A Contributors Elsewhere Post…

Rick Perry Can’t Claim is Treasonous

  • Charlotte Mandell translated Zone from the original French text and if you don’t already know, the story is one run-on sentence broken up (intentionally) by twenty-four chapters. (Click the cover art below for a review.)

Zone by Mathias Enard

Contributors Elsewhere | Brett Elizabeth Jenkins, Charlotte Mandell, Greg Gerke, Rick Perry, Steve Himmer, Tracy O'Neill, Vanessa Blakeslee | Leave a comment

The Orange Eats Creeps

Page 78

I see a gas station and a smokestack off in the distance. Smoke has to go somewhere. There’s no use pretending it doesn’t go into the sky… As I walk there’s a piece, a part that’s dangerous, getting more and more loose on my body and it rattles when I walk. Got to get that replaced… We may be aliens who just landed here, but having taken a real good look around it seems like the signs all point to our ancestors having lived in this same exact spot. In fact, just the other day I went up to the graveyard and found a grave with my name on it. It was full though, and had been for 140 years. If all the people who came before us — way before any of this shit was even here — didn’t have such a thing about speaking of the dead, of their relatives, and if all of their props and creations weren’t so biodegradable then maybe we’d know their names too. But they’re gone and this place will never be the same.

The Orange Eats Creeps
Grace Krilanovich

Fiction Quoted | Grace Krilanovich, The Orange Eats Creeps, Two Dollar Radio | Leave a comment

Plumb the Depths

The Beautiful Precision of Ethel Rohan’s
Cut Through the Bone

Cut Through The Bone by Ethel Rohan
Reviewed by Melissa Reddish
2010, Dark Sky Books

In Act I of Death of a Salesman, Willy Loman is growing increasingly upset at his lack of accomplishment. At sixty years old, he is working on commission, he can’t manage to pay his bills without borrowing money from his neighbor, and his son Biff is working odd jobs on ranches out West, directionless. Willy bemoans the current state of life to his wife, Linda. He has been working his entire life and it has all added up to nothing. Even when they finally pay off their house, there will be nobody to live in it, to which Linda replies, “Well, dear, life is a casting off. It’s always that way.”

Few writers understand this truth better than Ethel Rohan in her collection of stories, Cut Through the Bone. In each story, Rohan explores characters that have spent their lives gathering husbands and lovers and children and limbs and then losing them one by one. Rohan explores each loss deftly, with a depth that hardly seems possible considering each story’s concision. In the story “All There, Waiting,” a husband and wife have lost a child, and the husband cannot understand the wife’s desire to get on with their lives. As she does so well throughout the collection, Rohan transforms an innocuous detail into an emotional revelation for both the character and the reader. “He is craving cheese. String cheese. Something he can peel and peel. He does not want to eat the cheese. He wants to smear the cheese on the mural, over the boy, park, fish, and truck.” Some characters seek solace from the emptiness—a grandmother draws a face on a balloon, a woman orders lifelike baby dolls to care for, another woman wears bright red lipstick and a wig to appease the woman in her chest—while others face the void head-on, like the narrator of “On the Loose,” a pitch-perfect story that evokes a scene of random cruelty and terror. Continue reading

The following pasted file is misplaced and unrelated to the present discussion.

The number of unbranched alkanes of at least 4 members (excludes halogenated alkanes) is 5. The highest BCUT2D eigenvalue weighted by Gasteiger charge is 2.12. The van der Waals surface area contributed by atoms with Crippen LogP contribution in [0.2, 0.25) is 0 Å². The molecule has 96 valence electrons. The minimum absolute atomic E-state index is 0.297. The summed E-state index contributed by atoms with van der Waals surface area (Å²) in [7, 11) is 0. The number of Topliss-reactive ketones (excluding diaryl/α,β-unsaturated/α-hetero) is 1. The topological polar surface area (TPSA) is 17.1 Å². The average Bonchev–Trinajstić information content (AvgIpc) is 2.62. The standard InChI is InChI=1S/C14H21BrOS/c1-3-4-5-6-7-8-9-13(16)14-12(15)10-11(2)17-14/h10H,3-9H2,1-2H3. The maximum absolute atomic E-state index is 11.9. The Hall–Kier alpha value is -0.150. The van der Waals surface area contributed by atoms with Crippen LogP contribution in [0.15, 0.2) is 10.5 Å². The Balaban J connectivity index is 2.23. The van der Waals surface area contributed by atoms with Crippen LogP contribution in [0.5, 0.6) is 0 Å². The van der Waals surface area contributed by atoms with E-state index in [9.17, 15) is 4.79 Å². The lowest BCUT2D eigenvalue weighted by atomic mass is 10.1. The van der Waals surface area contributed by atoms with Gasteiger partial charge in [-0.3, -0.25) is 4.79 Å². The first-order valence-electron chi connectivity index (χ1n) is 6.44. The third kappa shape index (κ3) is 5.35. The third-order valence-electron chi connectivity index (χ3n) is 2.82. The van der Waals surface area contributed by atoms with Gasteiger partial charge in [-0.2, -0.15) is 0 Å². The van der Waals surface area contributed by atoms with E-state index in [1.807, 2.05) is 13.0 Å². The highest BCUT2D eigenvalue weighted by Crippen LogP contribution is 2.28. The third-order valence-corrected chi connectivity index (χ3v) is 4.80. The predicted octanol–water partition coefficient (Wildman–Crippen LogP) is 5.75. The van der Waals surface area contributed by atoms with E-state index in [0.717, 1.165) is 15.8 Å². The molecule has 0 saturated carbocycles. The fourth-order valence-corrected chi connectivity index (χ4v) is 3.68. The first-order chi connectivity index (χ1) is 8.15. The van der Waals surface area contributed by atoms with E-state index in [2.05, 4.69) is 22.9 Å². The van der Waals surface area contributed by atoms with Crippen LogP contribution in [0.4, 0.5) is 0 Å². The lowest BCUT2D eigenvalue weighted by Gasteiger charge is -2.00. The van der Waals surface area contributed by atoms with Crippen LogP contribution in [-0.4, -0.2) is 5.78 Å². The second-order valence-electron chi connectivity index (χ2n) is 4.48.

Reviews | Dark Sky Books, Ethel Rohan, Plumb The Depths | 1 Comment

Tom Lutz on the novel…

“The novel is not the newspaper. It has a different constellation of social responsibilities. The novel — and I’ll just go ahead and admit that I think of the novel as the queen of the sciences, as the most sophisticated and far-reaching instrument of human understanding ever developed — but the novel, whatever its subject, even, for instance, if its subject is war and peace, will always simply be what Geoff Nicholson pointed out in his review of Will Self last week: a slice, an encapsulation, a scale model. No matter its ambition, the novel moves, at best, from the local to the global by reference to a specific story or stories; it keeps focus on the particular case, its arguments about the general necessarily analogical.”

–Tom Lutz – “Future Tense
Los Angeles Review of Books

Quoted | Geoff Nicholson, Los Angeles Review of Books, Tom Lutz | 1 Comment

Podcast: Vanessa Blakeslee


In a cigar box illustrated with Antony and Cleopatra,
letters from your aunt to your mother.

Once in a while, you take one out and read it.
The letter—an art as lost as hieroglyphics.
The book as priceless as a painting.

The paper that you saved in hidden stacks,
in drawers, underneath beds,
is tattered, brittle.
You pick it up but the edges crumble to dust.
Not wanting to burn it outside yet,
you lay it to rest once again
and shut the drawer.

What becomes of your writing?
You stare at the sea as if it might bring you an answer,
and pause as you walk along the beach to trace
letters in the sand with a stick.

Only you don’t form sentences, but nonsense.
Bits of phrases like those magnet word scrambles
people used to post on refrigerators—
“Killer dude that was one ice hot night.”
And you wonder if that was the Alpha and Omega
of language, after all.
The waves wash over, wash out your work.
You pick up a shell, listen to the universe inside,
and walk, stop, walk up the beach.

Vanessa reads “Letters”
Continue reading

Podcast | Beachwear, Letters, Vanessa Blakeslee | Leave a comment